25. There must be a rebalancing of the “global” and the “local”, with greater emphasis given to the survival and development of the local economic fabric rather than to the interests of foreign investments and the free movement of finance capital. Financial re-regulation has a role to play in tipping the balance of policies, rules and regulations in favour of inclusive local development.
3. Transforming the global financial architecture
Removal of constraints on policy space
26. We call for a removal of the constraints embedded in financial arrangements by bilateral and international financial institutions, as well as in trade and investment agreements. Constraints on policy space mean that developing countries are not able to rethink their economic and social policies, even if they want to. These constraints undermine sustainable development.
27. We call for thoroughgoing reforms in the monetary system and in monetary policies.
28. We call for reforms of the monetary system that address the challenges of (a) reducing exchange rate volatility; (b) enabling mechanisms for the generation of development and climate finance; and (c) rebalancing and coordinating trade deficit and surplus countries; ensuring that adjustments are non-recessionary, and reducing developing countries’ “carry cost” associated with acquisition of the United States dollar.
29. Exchange rate volatility has consequences for food security and the balance of trade, by affecting the prices of essential imports such as food and energy. It impacts on trade performance by constricting levels of domestic investment, destabilizing relative prices of export products, increasing the price of access to finance for production, and shifting the value of market access concessions.
30. We call on developing countries to intensify steps towards regional monetary and financial cooperation. Such arrangements can anchor South–South trade to more stable exchange rates.
31. Pathways for an orderly transition towards a universal, supranational currency system should be adopted at the global level, but complemented and counterbalanced by new financial and monetary architectures at the regional level.
Re-regulating finance and capital movements
32. We call for re-regulation of capital flows to enable governments to direct capital to serve the needs of society, human rights and sustainable development. Re-regulation of financial markets should be coordinated and strengthened at national, regional and global levels, and should be designed with participation of all those who have a stake in the performance of the financial sector.
33. Re-regulation should cut across all financial markets and financial actors. Leaving some segments of the market unregulated, presumably to allow them to test higher-risk strategies and spur innovation, has instead been used to make profits from arbitrage vis-à-vis the regulated segments.
34. The International Monetary Fund (IMF) should drop its opposition to capital controls and stop interfering with the right of countries to use capital controls as stated unambiguously in IMF’s Articles of Agreement.
35. We call on governments to establish processes for the immediate revision of the rules on liberalization of financial services at all levels. Countries’ space and capacity to prevent and alleviate crises and pursue alternative fiscal and monetary policies has been greatly compromised by bilateral, regional and multilateral trade and investment agreements including provisions on capital management and dispute settlement.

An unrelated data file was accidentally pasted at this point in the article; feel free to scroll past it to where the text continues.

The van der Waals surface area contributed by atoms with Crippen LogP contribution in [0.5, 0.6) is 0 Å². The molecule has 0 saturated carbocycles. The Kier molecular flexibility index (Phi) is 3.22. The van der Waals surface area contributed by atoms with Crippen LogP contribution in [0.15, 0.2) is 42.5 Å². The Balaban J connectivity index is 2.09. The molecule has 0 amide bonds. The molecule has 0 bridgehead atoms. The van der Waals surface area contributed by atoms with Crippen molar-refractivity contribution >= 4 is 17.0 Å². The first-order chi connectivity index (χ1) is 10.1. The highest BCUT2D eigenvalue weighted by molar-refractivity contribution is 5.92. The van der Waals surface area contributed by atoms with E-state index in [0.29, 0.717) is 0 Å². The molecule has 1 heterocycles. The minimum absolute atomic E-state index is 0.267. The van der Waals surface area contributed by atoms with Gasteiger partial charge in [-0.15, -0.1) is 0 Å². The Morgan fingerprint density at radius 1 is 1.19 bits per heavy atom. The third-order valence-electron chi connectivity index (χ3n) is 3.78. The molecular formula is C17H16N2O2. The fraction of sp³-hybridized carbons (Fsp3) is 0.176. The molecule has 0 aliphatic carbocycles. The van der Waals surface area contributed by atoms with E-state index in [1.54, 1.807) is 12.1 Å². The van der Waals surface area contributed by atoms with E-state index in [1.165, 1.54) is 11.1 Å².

36. We urge governments of both developed and developing countries to adopt new and stronger regulations on commodity derivative markets. Commodity price fluctuations have destabilizing consequences and reduce potential for diversifying into other sectors. Allowing food grains to be traded in commodity markets has led to speculative trading, resulting in steep increases in prices and worsened violations of the rights of small-scale farmers. Thus, many civil society groups demand an outright ban on the speculative trading of food grains in commodity markets.
37. Regulation of commodity derivative markets should enable developing countries to use trade as an instrument for capital accumulation and its equitable distribution, and to obtain real risk protection. The regulation should especially target major financial centres and should restrict socially useless financial products and financial speculation.
38. Developing countries should adopt alternative macroeconomic policies that allow them to better cope with the macroeconomic impacts of commodity price fluctuations in their economies, such as countercyclical taxation policies.
Global taxes and international tax cooperation
39. We support the introduction of financial transaction taxes – where feasible, on a cooperative, multilateral basis, but where not, on a unilateral basis. We see these taxes covering, in principle, all types of financial transactions, whether in derivatives, shares, bonds, currencies, or other financial instruments.
40. Financial transaction taxes will improve progressivity and redistribution in the taxation system, limit the incentives for damaging short-term speculation in financial markets, reduce systemic risk and the likelihood of future crises, and align the incentives of the financial sector with those of the real economy. They also constitute an innovative mechanism to generate revenues for development and for climate-change mitigation and adaptation needs.